The Fall of Roe v. Wade Is Even Worse if You’re Not White

As more states make abortion illegal, people of color seeking abortions will likely end up being targeted by authorities even more if Roe falls.
Pro-choice demonstrators hold placards in Miami, Florida, on Wednesday.
Pro-choice demonstrators hold placards in Miami, Florida, on Tuesday. Photo by CHANDAN KHANNA/AFP via Getty Images

UPDATE June 24, 2022: The Supreme Court just overturned Roe v. Wade, the nearly 50-year-old precedent guaranteeing the right to an abortion in the United States in a 6-3 decision. In an ruling written by Associate Justice Samuel Alito, the court ruled: “The Constitution does not confer a right to abortion; Roe and Casey are overruled; and the authority to regulate abortion is returned to the people and their elected representatives.”


The U.S. Supreme Court’s leaked plan to overturn Roe v. Wade has confirmed what many have been fearing for months—and now, experts gearing up for the fall of Roe say it will disproportionately harm people of color in the U.S., especially Black people. 

A Supreme Court draft opinion that leaked Monday night indicated the majority of the court will overturn Roe v. Wade this summer, ending a half-century of constitutional protection for abortion rights in the U.S. The decision will further clear a path for several states, including Alabama, Texas, and Georgia, to continue to severely restrict access to legal abortion, and it will disproportionately harm pregnant Black people and people of color, as well as immigrants, undocumented folks, and LGBTQ folks, experts say. 

This could also give authorities yet another way to target people of color. 

“We see very clearly that people are being surveilled, targeted, and accused of accessing abortion,” Dr. Jamila Perritt, an abortion provider and president of Physicians for Reproductive Health, told VICE News.  

A 2013 study that examined 413 civil and criminal cases brought forward after Roe found that Black women were “significantly more likely to be arrested, reported to state authorities by hospital staff, and subjected to felony charges.” 


The loss of Roe, coupled with the worsening abortion bans across the country, could make it worse, Perritt said. “When we think about who is caught in reporting it'll be the usual suspects, it'll be people who look like me, it’ll be Black and brown people, immigrants, young people, LGBTQ: the same communities who are often surveilled and criminalized.”

Already in March, staff at a Texas hospital reported Lizelle Herrera, 26, after she had a miscarriage and said she had tried to induce her own abortion. Authorities charged Herrera with murder over the alleged self-induced abortion, only to drop the charges last month in part because the state doesn’t actually criminalize or penalize pregnant people who get an abortion, despite having effectively banned it. 

It’s a violation of privacy to report a patient who is suspected of seeking or getting an abortion, Perritt said, and will undoubtedly continue to affect pregnant people of color and other marginalized groups.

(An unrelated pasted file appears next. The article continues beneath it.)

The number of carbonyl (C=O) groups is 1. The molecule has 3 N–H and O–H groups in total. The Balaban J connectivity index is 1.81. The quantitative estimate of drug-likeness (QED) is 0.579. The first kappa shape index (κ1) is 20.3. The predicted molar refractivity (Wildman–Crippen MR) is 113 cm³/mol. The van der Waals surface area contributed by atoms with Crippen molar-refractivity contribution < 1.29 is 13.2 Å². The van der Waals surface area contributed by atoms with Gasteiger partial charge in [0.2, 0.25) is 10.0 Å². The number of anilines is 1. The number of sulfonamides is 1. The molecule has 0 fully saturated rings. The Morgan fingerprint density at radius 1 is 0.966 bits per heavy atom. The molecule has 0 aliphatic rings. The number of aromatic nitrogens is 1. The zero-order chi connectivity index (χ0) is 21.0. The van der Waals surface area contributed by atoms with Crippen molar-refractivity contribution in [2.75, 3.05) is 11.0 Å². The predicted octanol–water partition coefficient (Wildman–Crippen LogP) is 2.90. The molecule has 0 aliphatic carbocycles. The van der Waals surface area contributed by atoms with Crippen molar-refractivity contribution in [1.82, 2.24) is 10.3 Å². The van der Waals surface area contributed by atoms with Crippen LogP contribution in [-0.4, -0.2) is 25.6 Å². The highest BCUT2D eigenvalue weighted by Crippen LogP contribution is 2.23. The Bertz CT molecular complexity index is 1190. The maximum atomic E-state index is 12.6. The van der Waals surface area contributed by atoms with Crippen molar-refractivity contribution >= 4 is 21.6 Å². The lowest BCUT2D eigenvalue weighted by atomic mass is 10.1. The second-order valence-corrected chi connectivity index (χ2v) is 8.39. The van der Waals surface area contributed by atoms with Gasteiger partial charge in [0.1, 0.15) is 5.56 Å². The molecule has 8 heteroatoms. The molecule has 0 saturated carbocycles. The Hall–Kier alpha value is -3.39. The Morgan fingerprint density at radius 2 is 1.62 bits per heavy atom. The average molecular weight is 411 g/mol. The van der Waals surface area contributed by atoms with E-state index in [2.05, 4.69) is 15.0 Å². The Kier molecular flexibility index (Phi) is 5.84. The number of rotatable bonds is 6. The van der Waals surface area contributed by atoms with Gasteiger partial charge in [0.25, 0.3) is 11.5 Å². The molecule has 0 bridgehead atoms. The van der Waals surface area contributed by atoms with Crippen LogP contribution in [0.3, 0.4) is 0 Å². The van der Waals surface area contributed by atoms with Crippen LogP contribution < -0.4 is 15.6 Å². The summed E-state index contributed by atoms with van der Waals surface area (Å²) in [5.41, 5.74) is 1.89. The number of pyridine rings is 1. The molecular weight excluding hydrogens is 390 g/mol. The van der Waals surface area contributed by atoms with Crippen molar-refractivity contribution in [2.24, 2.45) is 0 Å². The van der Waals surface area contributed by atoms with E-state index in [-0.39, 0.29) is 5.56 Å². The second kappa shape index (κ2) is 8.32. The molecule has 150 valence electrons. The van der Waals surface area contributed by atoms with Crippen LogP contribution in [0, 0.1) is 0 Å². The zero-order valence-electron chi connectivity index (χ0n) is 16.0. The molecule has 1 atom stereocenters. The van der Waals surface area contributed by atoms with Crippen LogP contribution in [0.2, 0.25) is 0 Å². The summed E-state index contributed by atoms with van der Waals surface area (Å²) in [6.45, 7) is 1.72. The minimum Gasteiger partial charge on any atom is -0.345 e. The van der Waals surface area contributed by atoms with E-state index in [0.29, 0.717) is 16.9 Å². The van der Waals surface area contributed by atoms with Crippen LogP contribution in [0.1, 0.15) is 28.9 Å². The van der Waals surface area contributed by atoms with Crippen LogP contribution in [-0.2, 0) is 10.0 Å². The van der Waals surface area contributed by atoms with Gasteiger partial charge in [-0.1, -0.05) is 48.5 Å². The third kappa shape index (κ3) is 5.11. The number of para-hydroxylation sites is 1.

Plus, Black and brown pregnant people are more often put in positions where they need to access abortions. In 2017, Guttmacher Institute, a nonprofit that supports abortion rights, found that between 2008 and 2014, women of color were more likely to get abortions.

According to the data, 27 Black women had an abortion per 1,000 women of reproductive age. For Hispanic women, the figure dropped to 18, and for white women it sat at 10. (It’s worth noting that women of color also reported the steepest proportionate decline in abortions during the same period.) Nearly half of people who accessed abortion also lived below the U.S. poverty line, the data found.  


VICE News previously reported how it’ll also be more difficult for women of color to access abortions out of their home states at a time when Texans seeking abortions are already inundating clinics elsewhere. States have already suggested they’ll try to make out-of-state abortions illegal too.   

That’s partly why St. Louis Mayor Tishaura Jones said the end of Roe will have long-term consequences, including in her state of Missouri, where abortion rights are also at risk. 

“Poor people, Black and brown people will have larger barriers to get access to abortion… Then, they’ll get driven back into the shadows,” Jones said. “If we think maternal and infant mortality is a thing now, just wait until this decision is final.”

Jones said a lot of the accountability for the current war on abortion falls on white people, particularly the white women who voted for Donald Trump in 2016. 

“We need to always remember that the reason we are here today is because the 2016 election laid the groundwork for this,” Jones said. 

For those seeking safe abortions, there are several local and national groups, including many led by people of color that can help. For legal advice, the group If/When/How offers reproductive rights-related legal support. 


Ultimately, numbers alone don’t reveal context: Pervasive systemic racism and other prejudices prevent some of the most marginalized people in the U.S. from accessing affordable health insurance, quality care and contraception, according to Guttmacher. 

For Perritt, that kind of context matters because “people from all walks of life seek abortion care, so there isn’t one type of person.” 

“When we look at the likelihood of someone needing an abortion, it’s impacted by lots of different things, including access to community support and resources,” she said. “If you can’t access them in your community, you’re more like to have an unintended pregnancy and seek abortion care.”

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